While you don’t need an attorney to obtain Social Security Disability (SSD) benefits, there are many potential benefits to obtaining outside counsel. For instance, you’ll have someone who can fill out paperwork and make sure that it is submitted in a timely manner. You’ll also have someone available to gather and organize evidence and take other steps to improve your odds of getting the financial assistance that you need.
File an appeal instead of a new case
Perhaps the biggest mistake that people make after their Social Security Disability applications are denied is to file a new initial request for SSD benefits. Unless your circumstances have changed since your first application was filed, any subsequent request will also likely be denied. What you want to do is file an appeal that will also likely be denied. However, you can now take your case to court in such a scenario.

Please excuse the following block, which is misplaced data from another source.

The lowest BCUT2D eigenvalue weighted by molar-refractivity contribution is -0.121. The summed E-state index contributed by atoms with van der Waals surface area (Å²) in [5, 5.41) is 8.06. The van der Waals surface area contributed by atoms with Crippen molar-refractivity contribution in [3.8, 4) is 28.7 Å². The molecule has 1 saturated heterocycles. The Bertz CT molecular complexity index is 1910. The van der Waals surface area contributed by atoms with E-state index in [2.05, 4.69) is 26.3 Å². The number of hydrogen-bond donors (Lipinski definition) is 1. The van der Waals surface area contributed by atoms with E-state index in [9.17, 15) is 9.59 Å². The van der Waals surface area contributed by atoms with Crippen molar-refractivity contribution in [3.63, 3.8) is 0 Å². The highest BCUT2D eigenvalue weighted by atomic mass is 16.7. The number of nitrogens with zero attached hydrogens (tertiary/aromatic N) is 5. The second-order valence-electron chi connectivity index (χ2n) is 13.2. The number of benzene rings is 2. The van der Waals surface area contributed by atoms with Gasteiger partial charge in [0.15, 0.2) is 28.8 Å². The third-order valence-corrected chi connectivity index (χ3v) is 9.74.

Representation matters in court
Research suggests that you have a better chance of obtaining benefits after a hearing if you have an experienced SSD advocate representing your interests during the appeal. This is partially because your representative will know what types of questions to ask and what evidence to introduce during the hearing.
The types of evidence needed to obtain benefits
To obtain benefits, you’ll need to show that you have a medical or physical ailment that prevents you from working and won’t get better in the near future. You will likely need to submit to a medical examination as part of the application process, and other evidence such as witness statements or a doctor’s note can be used to bolster your case.
Obtaining SSD benefits may make it easier to buy food, pay rent or handle other basic living expenses. You may be allowed to work or earn money on a limited basis while receiving benefits, and you may be entitled to retroactive payments based on when you were actually injured.